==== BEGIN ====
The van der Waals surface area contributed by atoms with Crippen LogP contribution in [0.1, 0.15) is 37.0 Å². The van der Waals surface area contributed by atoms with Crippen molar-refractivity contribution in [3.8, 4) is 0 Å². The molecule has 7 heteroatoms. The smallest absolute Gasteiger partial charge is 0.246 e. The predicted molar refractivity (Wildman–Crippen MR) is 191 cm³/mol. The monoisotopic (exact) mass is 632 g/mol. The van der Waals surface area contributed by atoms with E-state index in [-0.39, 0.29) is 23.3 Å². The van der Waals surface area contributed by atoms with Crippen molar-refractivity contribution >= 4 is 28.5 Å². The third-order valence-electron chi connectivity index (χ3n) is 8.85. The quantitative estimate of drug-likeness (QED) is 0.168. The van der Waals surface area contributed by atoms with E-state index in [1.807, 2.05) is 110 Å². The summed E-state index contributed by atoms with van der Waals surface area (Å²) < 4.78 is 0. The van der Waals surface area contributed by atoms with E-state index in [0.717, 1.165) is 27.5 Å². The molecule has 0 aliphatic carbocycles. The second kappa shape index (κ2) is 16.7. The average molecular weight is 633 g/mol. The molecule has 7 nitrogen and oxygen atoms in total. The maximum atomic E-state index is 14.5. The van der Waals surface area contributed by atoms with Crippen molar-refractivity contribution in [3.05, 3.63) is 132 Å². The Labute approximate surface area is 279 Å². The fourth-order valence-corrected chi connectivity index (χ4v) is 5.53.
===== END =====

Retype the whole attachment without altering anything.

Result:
The van der Waals surface area contributed by atoms with Crippen LogP contribution in [0.1, 0.15) is 37.0 Å². The van der Waals surface area contributed by atoms with Crippen molar-refractivity contribution in [3.8, 4) is 0 Å². The molecule has 7 heteroatoms. The smallest absolute Gasteiger partial charge is 0.246 e. The predicted molar refractivity (Wildman–Crippen MR) is 191 cm³/mol. The monoisotopic (exact) mass is 632 g/mol. The van der Waals surface area contributed by atoms with E-state index in [-0.39, 0.29) is 23.3 Å². The van der Waals surface area contributed by atoms with Crippen molar-refractivity contribution >= 4 is 28.5 Å². The third-order valence-electron chi connectivity index (χ3n) is 8.85. The quantitative estimate of drug-likeness (QED) is 0.168. The van der Waals surface area contributed by atoms with E-state index in [1.807, 2.05) is 110 Å². The summed E-state index contributed by atoms with van der Waals surface area (Å²) < 4.78 is 0. The van der Waals surface area contributed by atoms with E-state index in [0.717, 1.165) is 27.5 Å². The molecule has 0 aliphatic carbocycles. The second kappa shape index (κ2) is 16.7. The average molecular weight is 633 g/mol. The molecule has 7 nitrogen and oxygen atoms in total. The maximum atomic E-state index is 14.5. The van der Waals surface area contributed by atoms with Crippen molar-refractivity contribution in [3.05, 3.63) is 132 Å². The Labute approximate surface area is 279 Å². The fourth-order valence-corrected chi connectivity index (χ4v) is 5.53.